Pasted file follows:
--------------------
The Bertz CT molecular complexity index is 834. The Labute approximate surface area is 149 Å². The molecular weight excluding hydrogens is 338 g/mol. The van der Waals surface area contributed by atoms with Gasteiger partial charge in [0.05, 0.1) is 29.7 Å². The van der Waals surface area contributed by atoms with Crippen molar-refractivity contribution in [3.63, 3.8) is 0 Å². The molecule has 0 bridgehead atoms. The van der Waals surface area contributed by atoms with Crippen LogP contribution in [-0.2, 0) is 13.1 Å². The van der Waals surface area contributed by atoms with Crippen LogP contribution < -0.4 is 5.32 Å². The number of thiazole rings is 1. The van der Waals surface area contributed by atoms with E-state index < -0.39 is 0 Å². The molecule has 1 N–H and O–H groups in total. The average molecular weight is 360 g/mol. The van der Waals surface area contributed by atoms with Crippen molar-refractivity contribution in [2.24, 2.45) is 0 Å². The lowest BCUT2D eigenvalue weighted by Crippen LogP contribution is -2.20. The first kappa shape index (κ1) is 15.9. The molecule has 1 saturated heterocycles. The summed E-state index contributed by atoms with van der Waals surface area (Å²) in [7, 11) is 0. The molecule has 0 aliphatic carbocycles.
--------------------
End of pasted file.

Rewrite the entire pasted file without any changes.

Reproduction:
The Bertz CT molecular complexity index is 834. The Labute approximate surface area is 149 Å². The molecular weight excluding hydrogens is 338 g/mol. The van der Waals surface area contributed by atoms with Gasteiger partial charge in [0.05, 0.1) is 29.7 Å². The van der Waals surface area contributed by atoms with Crippen molar-refractivity contribution in [3.63, 3.8) is 0 Å². The molecule has 0 bridgehead atoms. The van der Waals surface area contributed by atoms with Crippen LogP contribution in [-0.2, 0) is 13.1 Å². The van der Waals surface area contributed by atoms with Crippen LogP contribution < -0.4 is 5.32 Å². The number of thiazole rings is 1. The van der Waals surface area contributed by atoms with E-state index < -0.39 is 0 Å². The molecule has 1 N–H and O–H groups in total. The average molecular weight is 360 g/mol. The van der Waals surface area contributed by atoms with Crippen molar-refractivity contribution in [2.24, 2.45) is 0 Å². The lowest BCUT2D eigenvalue weighted by Crippen LogP contribution is -2.20. The first kappa shape index (κ1) is 15.9. The molecule has 1 saturated heterocycles. The summed E-state index contributed by atoms with van der Waals surface area (Å²) in [7, 11) is 0. The molecule has 0 aliphatic carbocycles.